The Trip to Tarnow take two..

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Tarnow was a 1.5 hour train trip from Krakow and I wanted to travel there to connect to another family miracle.  Peter stayed behind in Krakow.  
After 20 minutes the train stopped on the tracks.  15 minutes later it's clear something is wrong.  15 minutes turns into an hour.  The man opposite me is broadly set, smells unshowered and undeodorized, as does the young man sitting adjacent to me.  Mr. Opposite  has short dark hair, which  is spiked with gel. He's wearing a white singlet and I can see his stinky arm hair poking out wet from his pudgy arms. It's hot in the carriage but warmer outside.  He sighs long heavy annoyed sighs at least once per minute, which makes it a long hour.

 It’s clear that I’m the only non-Pole and  a tourist .  I’m the only one in sneakers – an American thing I know, but I’m comfortable for the long walk ahead, so who cares what I look like?   Soon a large yellow engine with some kind of towing equipment arrives.  Only a few people crane out the windows to see what’s going on.  I’m taking photo’s and people stare at me, the American tourist.   Another hour later and 60 sighs from Mr. Opposite, the conductor passes through again and mutters something.  People start to empty out of the train and I follow.  Because it’s clear I’m the tourist, someone  says to me,  “We take another train”.    People grab their suitcases, shopping bags and  babies.   They move to the train door and jump off the step on to the stony ground adjacent to the tracks.  I help out an older lady who is at the door after I jump down.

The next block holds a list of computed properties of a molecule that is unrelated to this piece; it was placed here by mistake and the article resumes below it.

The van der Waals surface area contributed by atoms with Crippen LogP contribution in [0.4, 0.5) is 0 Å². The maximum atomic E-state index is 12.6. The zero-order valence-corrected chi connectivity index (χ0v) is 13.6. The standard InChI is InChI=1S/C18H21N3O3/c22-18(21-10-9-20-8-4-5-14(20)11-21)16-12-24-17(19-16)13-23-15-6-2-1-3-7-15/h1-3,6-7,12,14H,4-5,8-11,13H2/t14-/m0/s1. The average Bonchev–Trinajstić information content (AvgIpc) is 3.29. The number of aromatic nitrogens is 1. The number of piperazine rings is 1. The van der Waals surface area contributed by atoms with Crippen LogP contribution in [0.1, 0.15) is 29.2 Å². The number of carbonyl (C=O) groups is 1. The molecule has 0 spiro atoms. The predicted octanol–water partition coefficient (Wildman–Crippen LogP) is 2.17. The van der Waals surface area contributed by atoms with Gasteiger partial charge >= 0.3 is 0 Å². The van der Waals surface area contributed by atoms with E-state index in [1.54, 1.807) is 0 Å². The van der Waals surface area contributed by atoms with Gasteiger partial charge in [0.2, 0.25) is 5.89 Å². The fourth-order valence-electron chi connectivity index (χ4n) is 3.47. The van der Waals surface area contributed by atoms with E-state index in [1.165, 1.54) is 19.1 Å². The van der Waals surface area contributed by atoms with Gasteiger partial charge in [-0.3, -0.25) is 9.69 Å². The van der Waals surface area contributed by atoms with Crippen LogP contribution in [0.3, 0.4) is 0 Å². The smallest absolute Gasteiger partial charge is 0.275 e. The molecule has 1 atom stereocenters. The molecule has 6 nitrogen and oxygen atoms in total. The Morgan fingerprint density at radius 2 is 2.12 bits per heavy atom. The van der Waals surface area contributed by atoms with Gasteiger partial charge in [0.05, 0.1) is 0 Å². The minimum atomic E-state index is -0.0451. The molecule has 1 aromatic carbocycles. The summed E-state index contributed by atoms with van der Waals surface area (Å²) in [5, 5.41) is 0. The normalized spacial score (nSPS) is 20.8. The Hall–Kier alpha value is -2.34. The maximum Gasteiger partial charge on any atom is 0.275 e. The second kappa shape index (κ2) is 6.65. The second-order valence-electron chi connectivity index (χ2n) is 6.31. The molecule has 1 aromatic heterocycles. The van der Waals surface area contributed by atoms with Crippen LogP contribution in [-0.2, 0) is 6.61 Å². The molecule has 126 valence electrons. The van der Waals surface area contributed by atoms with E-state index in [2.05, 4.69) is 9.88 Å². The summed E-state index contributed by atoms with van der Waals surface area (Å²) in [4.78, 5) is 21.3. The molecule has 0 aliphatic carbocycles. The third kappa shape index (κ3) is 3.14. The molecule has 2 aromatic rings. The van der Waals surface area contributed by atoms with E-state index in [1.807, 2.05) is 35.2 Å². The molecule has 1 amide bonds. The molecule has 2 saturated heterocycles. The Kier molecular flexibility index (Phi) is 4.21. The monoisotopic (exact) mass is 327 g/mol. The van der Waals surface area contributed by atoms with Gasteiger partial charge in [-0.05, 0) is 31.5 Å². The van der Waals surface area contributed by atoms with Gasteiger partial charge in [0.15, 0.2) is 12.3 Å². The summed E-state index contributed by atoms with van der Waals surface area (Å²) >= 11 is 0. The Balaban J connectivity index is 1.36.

Suddenly my stomach plunges vertiginously  and I suck in a sharp breath to stop throwing up.  I’m shaking.  I look out at the hundreds of people ahead of me on the tracks. 
The prior day  we were in Auschwitz, and, I have not been able to write about the experience. Now, I'm here somewhere between Krakow and Tarnow on the railway tracks, and I feel God trying to get me to  imagine my Nanna and Papa as they are coaxed out of the railway carriages at Auschwitz, out of the wooden prisons on wheels,  full mostly of dead and the dying.  They themselves are  nearly dead  from starvation and dehydration as prior to being crammed into the airless carriages they had been marched 100kms from the Ghetto in Radom as part of the liquidation.   They lose each other again when the SS form them into the formidable selection lines .  Zdislaw is also with Papa.   By 1943 many Jews knew about the gas chambers.   "Goodbye  my husband..."

Auschwitz Birkenau - Ala left  here for Ravensbruck  in 1945 (?)

It is almost sinful to compare my train trip with the horror of arriving in Auschwitz, however, the most fortuitous things  seem to happen to me every day in Poland.  It's as if my grandparents who survived and their friends and the many relatives who did not, are whispering to me.... "Don't forget not let us die in vain"..


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